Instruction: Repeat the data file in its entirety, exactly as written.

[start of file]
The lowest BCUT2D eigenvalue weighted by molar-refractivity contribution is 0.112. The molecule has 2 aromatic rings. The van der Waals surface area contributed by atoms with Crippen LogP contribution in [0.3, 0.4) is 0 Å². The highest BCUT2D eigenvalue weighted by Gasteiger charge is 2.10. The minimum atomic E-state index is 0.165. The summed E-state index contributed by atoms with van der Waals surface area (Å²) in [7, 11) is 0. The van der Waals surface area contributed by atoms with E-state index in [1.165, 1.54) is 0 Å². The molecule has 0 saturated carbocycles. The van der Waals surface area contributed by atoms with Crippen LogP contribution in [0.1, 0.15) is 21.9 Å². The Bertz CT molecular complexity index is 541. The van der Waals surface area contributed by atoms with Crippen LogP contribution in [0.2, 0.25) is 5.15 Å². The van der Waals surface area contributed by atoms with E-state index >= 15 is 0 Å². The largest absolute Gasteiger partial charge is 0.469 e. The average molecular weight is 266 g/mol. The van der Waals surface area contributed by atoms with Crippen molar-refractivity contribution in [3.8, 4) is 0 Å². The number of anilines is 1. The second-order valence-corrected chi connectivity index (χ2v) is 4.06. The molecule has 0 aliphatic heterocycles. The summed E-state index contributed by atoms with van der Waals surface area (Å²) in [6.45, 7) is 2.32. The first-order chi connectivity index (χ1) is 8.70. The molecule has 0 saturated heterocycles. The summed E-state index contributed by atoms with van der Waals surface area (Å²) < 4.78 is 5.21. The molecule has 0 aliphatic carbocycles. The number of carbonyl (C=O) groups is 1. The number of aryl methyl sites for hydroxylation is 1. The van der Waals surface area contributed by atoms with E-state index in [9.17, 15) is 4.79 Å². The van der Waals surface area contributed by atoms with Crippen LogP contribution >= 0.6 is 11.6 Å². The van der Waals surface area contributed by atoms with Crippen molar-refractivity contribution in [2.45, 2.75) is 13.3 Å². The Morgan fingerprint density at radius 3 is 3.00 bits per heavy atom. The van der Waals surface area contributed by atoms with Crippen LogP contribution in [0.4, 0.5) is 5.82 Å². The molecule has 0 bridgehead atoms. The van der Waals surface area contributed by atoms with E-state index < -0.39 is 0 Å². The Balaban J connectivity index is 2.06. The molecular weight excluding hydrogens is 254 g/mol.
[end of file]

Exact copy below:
The lowest BCUT2D eigenvalue weighted by molar-refractivity contribution is 0.112. The molecule has 2 aromatic rings. The van der Waals surface area contributed by atoms with Crippen LogP contribution in [0.3, 0.4) is 0 Å². The highest BCUT2D eigenvalue weighted by Gasteiger charge is 2.10. The minimum atomic E-state index is 0.165. The summed E-state index contributed by atoms with van der Waals surface area (Å²) in [7, 11) is 0. The van der Waals surface area contributed by atoms with E-state index in [1.165, 1.54) is 0 Å². The molecule has 0 saturated carbocycles. The van der Waals surface area contributed by atoms with Crippen LogP contribution in [0.1, 0.15) is 21.9 Å². The Bertz CT molecular complexity index is 541. The van der Waals surface area contributed by atoms with Crippen LogP contribution in [0.2, 0.25) is 5.15 Å². The van der Waals surface area contributed by atoms with E-state index >= 15 is 0 Å². The largest absolute Gasteiger partial charge is 0.469 e. The average molecular weight is 266 g/mol. The van der Waals surface area contributed by atoms with Crippen molar-refractivity contribution in [3.8, 4) is 0 Å². The number of anilines is 1. The second-order valence-corrected chi connectivity index (χ2v) is 4.06. The molecule has 0 aliphatic heterocycles. The summed E-state index contributed by atoms with van der Waals surface area (Å²) in [6.45, 7) is 2.32. The first-order chi connectivity index (χ1) is 8.70. The molecule has 0 saturated heterocycles. The summed E-state index contributed by atoms with van der Waals surface area (Å²) < 4.78 is 5.21. The molecule has 0 aliphatic carbocycles. The number of carbonyl (C=O) groups is 1. The number of aryl methyl sites for hydroxylation is 1. The van der Waals surface area contributed by atoms with E-state index in [9.17, 15) is 4.79 Å². The van der Waals surface area contributed by atoms with Crippen LogP contribution >= 0.6 is 11.6 Å². The van der Waals surface area contributed by atoms with Crippen molar-refractivity contribution in [2.45, 2.75) is 13.3 Å². The Morgan fingerprint density at radius 3 is 3.00 bits per heavy atom. The van der Waals surface area contributed by atoms with Crippen LogP contribution in [0.4, 0.5) is 5.82 Å². The molecule has 0 bridgehead atoms. The van der Waals surface area contributed by atoms with E-state index < -0.39 is 0 Å². The Balaban J connectivity index is 2.06. The molecular weight excluding hydrogens is 254 g/mol.